There are some spots of lacquer wear but overall the finish is in pretty good shape.

The sax plays very good as is but a professional may want to have it set up to their liking.

If it has been stolen recently, the legal owner may have registered it with an online database of stolen saxophones.

dating buescher saxophone-16

$ 25,000.00 Very rare Buecher True Tone Low Pitch Silver Plated Straight Alto Saxophone, circa 1926. It boasts a fantastic full, vintage sound with a dark core. $ 2,800.00 85% Original lacquer remaining, with rolled tone holes and double-socket neck with micro tuner.

$ 1,495.00 1930's era Buescher alto saxophone, branded "Selmer Bundy." This is a professional instrument, not to be confused with the later Selmer Bundy horns that were made for the student market.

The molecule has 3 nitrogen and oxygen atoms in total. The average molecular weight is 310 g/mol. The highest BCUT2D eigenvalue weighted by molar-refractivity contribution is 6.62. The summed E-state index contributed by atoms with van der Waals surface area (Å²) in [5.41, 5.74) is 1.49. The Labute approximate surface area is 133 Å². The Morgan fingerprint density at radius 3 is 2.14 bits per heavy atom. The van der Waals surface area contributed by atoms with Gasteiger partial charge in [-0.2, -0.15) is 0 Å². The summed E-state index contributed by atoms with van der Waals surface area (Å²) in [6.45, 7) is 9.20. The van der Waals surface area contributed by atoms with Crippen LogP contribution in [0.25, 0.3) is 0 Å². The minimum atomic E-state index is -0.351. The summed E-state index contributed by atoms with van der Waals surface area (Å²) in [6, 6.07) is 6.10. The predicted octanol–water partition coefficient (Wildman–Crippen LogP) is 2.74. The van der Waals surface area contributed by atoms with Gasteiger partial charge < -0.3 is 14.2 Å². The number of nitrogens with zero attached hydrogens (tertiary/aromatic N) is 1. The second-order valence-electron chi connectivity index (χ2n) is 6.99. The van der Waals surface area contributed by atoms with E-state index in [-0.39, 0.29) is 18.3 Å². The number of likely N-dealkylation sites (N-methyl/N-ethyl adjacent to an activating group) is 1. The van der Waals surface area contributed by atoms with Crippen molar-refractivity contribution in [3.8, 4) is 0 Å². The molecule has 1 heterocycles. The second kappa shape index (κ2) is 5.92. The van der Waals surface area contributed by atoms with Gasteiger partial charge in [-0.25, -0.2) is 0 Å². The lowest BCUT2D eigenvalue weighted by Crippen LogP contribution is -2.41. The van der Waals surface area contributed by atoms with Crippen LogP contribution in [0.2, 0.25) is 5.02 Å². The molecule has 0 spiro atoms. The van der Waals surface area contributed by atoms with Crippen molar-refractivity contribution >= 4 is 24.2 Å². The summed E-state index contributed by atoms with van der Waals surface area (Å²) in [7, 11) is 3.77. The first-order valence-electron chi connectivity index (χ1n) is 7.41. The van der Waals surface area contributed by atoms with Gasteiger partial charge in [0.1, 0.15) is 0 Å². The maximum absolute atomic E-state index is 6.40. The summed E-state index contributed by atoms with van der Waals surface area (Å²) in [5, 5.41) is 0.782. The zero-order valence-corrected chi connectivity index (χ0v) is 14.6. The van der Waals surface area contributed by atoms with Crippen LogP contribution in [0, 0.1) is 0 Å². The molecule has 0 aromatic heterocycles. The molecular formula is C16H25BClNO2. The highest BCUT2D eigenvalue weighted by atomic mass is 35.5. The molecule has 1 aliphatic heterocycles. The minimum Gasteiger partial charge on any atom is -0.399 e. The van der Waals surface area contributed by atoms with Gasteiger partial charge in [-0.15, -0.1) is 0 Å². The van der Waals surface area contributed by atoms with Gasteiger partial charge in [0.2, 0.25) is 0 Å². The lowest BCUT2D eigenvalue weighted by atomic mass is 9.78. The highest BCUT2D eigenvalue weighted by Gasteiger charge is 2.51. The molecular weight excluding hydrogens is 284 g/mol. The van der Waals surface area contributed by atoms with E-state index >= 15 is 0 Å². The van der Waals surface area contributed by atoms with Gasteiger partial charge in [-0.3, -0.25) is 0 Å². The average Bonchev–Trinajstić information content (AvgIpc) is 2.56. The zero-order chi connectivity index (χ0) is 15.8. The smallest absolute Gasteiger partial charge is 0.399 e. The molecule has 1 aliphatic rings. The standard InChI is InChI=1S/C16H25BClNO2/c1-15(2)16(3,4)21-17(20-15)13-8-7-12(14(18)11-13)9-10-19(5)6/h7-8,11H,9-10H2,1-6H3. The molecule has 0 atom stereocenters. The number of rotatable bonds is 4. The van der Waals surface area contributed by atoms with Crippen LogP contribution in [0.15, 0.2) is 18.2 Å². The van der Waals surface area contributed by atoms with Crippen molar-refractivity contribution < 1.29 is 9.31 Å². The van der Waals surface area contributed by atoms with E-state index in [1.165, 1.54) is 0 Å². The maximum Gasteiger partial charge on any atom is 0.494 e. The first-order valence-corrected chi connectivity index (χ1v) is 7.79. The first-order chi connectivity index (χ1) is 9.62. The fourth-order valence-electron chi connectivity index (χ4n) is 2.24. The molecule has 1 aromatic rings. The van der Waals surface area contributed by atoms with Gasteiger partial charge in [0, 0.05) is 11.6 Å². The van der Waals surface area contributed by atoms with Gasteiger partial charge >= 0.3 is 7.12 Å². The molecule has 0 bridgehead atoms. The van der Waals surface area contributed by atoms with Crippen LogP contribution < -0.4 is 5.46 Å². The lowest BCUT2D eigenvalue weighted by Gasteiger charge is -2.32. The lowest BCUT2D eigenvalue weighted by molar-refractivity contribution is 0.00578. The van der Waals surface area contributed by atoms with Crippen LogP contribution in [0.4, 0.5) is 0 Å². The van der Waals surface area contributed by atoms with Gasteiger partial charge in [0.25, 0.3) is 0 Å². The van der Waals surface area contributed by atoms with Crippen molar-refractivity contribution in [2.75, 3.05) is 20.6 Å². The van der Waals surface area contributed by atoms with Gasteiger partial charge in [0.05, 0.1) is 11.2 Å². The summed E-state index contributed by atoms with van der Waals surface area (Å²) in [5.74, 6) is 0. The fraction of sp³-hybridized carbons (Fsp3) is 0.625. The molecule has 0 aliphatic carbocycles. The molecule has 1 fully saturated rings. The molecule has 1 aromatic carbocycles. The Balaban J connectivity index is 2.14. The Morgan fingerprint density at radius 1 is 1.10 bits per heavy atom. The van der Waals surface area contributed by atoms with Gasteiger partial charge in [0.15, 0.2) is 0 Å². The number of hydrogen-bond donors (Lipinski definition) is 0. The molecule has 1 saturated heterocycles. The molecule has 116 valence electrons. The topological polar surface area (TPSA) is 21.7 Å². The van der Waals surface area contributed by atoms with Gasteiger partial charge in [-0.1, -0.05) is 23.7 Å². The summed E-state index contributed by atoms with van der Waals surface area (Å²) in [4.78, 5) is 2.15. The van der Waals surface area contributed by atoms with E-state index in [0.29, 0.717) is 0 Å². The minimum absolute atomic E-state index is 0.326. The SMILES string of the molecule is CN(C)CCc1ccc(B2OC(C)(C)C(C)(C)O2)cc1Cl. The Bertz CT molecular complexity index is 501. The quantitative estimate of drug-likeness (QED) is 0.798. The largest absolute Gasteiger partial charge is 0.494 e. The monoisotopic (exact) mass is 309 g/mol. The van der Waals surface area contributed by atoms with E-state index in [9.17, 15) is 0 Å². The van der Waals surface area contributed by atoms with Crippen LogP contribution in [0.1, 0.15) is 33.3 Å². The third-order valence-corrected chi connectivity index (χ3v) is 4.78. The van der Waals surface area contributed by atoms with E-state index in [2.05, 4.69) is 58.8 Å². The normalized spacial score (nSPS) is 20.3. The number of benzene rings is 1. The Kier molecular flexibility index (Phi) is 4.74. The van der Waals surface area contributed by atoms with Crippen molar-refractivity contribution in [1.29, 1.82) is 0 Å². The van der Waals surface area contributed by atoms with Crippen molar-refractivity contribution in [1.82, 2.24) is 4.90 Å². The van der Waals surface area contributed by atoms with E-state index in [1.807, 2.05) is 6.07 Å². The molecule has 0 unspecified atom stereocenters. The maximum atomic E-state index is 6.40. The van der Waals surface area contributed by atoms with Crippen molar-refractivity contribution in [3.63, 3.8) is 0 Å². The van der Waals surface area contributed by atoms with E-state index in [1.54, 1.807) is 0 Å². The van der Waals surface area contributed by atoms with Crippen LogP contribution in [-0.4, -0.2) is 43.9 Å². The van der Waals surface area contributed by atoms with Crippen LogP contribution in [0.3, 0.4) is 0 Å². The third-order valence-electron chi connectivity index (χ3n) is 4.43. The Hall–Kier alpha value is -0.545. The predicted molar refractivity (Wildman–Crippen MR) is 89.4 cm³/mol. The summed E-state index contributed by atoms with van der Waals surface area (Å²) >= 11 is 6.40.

In most cases the reason is for the one stated above, but it is always worth checking when buying an instrument.

Ask the seller privately for the number and do a search for that instrument.

A serial number can of course be used to identify a stolen instrument.

If a seller does hide part of the number you may wonder if they are trying to hide the fact that it is stolen.The main thing you learn from serial numbers is the age of the instrument of course.Although the dates in these charts are reasonably accurate, there may be some discrepancies for various reasons. works where the copyright has expired, often because its first publication occurred prior to January 1, 1923. This image might not be in the public domain outside of the United States; this especially applies in the countries and areas that do not apply the rule of the shorter term for US works, such as Canada, Mainland China (not Hong Kong or Macao), Germany, Mexico, and Switzerland.See Wikipedia: Public domain and Wikipedia: Copyrights for more details.Appears to have not been played very much, or it was just extremely well taken care of!